To go back to the 2016 Brexit referendum, the registration website crashed on the night, so emergency legislation was brought in to extend the deadline so that people could register to vote. That put enormous pressure on local authorities, with the personal side of workplace pressures and so on. The referendum was delivered, but there were cracks and small problems. Even if there are small problems at one or two polling stations, there is always the risk that the media amplifies them to question the integrity of the election.

Lord Campbell-Savours: Without getting into the politics, there are many young people who want to vote in what they regard perhaps as the most important election in their lives.

Professor Toby James: It is.

Lord Campbell-Savours: And that is another consideration.

Professor Toby James: Absolutely.

Lord Campbell-Savours: Are you saying that it is impossible as well, Dr Clark, or are you saying that it is possible but you do not want it?

Dr Alistair Clark: I am not saying that I do not want it, in the slightest. My written evidence talks about getting EU citizens properly registered. The word is risk, and the ability to do this in as complete a fashion as possible, while having tolerance for the almost inevitable headlines that will follow about it being incomplete, people not being properly registered, and people potentially turning up at polling stations, keen to vote, as you have just suggested, but who have not been properly registered.

Lord Campbell-Savours: I am pressing you on it because you are being televised and what you say is relevant.

Dr Alistair Clark: I am, I know.

Lord Campbell-Savours: What I am saying to you is that you are not saying it is not possible.

Dr Alistair Clark: I am not saying it is not possible. I am saying that there are difficulties with doing so, and the extent to which authorities are prepared to accept risk in this area will be the key factor.

The Chair: Do you have any evidence at all about some authorities being good at registration, and others perhaps not so good? If either of these franchises were to be brought in, could there be a situation where, in some constituencies, there is a much higher level of registration than in others where they are perhaps not up to scratch? I do not know. Is that a possibility?

Dr Alistair Clark: I think there will be variation around the country. What came across in the last session, certainly, and I am sure in your previous evidence sessions, is how small registration teams are. In dealing with a major change such as this in such a short time span, the well-resourced ones will be able to cope better than the less well-resourced ones. That is simply how it would be.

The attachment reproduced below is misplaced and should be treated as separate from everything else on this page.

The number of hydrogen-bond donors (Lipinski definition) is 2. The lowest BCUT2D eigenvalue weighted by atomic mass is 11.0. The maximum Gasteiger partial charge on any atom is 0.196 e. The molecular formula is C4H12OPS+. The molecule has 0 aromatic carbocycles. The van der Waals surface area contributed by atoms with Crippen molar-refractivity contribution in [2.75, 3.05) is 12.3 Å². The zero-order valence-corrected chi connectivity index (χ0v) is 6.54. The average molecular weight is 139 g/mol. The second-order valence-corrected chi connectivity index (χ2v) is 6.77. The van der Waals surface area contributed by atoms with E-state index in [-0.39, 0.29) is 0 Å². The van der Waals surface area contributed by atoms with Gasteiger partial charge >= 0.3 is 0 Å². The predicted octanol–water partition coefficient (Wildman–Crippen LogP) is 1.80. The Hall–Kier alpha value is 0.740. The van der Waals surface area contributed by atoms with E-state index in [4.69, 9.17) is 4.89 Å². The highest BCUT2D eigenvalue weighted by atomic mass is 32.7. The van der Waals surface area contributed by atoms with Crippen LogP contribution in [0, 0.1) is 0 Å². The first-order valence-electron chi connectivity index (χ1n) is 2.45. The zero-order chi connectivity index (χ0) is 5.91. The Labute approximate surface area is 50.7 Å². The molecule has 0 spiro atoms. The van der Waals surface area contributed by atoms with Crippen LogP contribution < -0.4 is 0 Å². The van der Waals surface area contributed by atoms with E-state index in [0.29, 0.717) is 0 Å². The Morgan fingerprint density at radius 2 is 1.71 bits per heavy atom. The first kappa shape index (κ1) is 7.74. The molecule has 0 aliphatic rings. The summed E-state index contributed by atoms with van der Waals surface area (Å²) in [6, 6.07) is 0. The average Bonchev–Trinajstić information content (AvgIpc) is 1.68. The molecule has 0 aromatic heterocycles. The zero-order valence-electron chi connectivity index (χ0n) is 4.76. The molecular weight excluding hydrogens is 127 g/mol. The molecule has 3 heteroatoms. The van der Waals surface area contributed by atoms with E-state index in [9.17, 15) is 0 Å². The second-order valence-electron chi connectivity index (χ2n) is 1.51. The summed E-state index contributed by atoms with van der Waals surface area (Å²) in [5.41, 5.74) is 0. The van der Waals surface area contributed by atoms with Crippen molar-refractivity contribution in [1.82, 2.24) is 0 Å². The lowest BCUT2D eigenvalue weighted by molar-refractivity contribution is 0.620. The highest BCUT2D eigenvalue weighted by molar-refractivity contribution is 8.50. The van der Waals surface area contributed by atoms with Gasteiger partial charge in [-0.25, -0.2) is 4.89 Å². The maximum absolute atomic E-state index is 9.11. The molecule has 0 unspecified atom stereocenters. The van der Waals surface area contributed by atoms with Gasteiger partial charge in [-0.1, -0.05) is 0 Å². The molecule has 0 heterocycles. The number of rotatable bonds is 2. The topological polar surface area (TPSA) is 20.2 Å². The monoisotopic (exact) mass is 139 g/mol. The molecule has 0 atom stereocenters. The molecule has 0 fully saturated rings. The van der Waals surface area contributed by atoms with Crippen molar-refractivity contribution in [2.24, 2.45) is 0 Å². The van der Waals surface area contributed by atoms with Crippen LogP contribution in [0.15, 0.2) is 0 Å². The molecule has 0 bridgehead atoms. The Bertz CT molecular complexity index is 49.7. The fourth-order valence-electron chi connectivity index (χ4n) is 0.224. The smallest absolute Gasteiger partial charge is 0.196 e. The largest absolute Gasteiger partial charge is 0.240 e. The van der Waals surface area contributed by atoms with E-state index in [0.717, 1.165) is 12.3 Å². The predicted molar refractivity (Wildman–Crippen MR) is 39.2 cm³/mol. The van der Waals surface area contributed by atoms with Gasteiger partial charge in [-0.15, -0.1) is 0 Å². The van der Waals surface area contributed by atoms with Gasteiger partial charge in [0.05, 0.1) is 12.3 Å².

Professor Toby James: There is opportunity for major pooling of resources. Electoral registration is devolved to each local returning officer, but there are associations, such as the Association of Electoral Administrators and the Electoral Commission, that can provide a way to extend capacity. There should be no doubt that it would require major government investment in making extra resources available to local authorities to make it happen.

Q74            The Chair: The academic coalface is different from that of the previous panellists, so perhaps we will come to the agenda that we thought we had.

How do think the new individual registration differs from the old household registration? Has it achieved the goals of modernising the registration process and reducing opportunities for fraud?

Professor Toby James: I ran an evaluation of the Act, or at least the introduction of individual electoral registration as part of it, and identified a number of effects. One is that it closed loopholes for fraud. In a survey of electoral administrators, such as the good colleagues who were here earlier, 70% were clear that it had closed many of those possibilities. It tended to improve the accuracy of the electoral register, so those are very positive things.

There were negative effects on completeness, especially in London areas and among young people. There were negative effects on the workforce as well and some major effects in terms of the costs involved in compiling the electoral register. Some estimates that we did from a study would probably put at a figure of around £17.5 million per year the additional costs involved across all local authorities. The Committee has already seen evidence from the Cabinet Office about how it resourced those additional costs over a number of years, but cost pressures were left as a result.

Dr Alistair Clark: Logically, it makes sense. The vote is individual and, therefore, it makes sense for people to be individually registered. In that sense, it has been a positive improvement. We heard from colleagues previously, and I think it is true, that because voters have now to provide identifiers when they apply to vote, there is a degree of certainty about who people are who are applying to register that there was not beforehand. The system has certainly brought that up to date.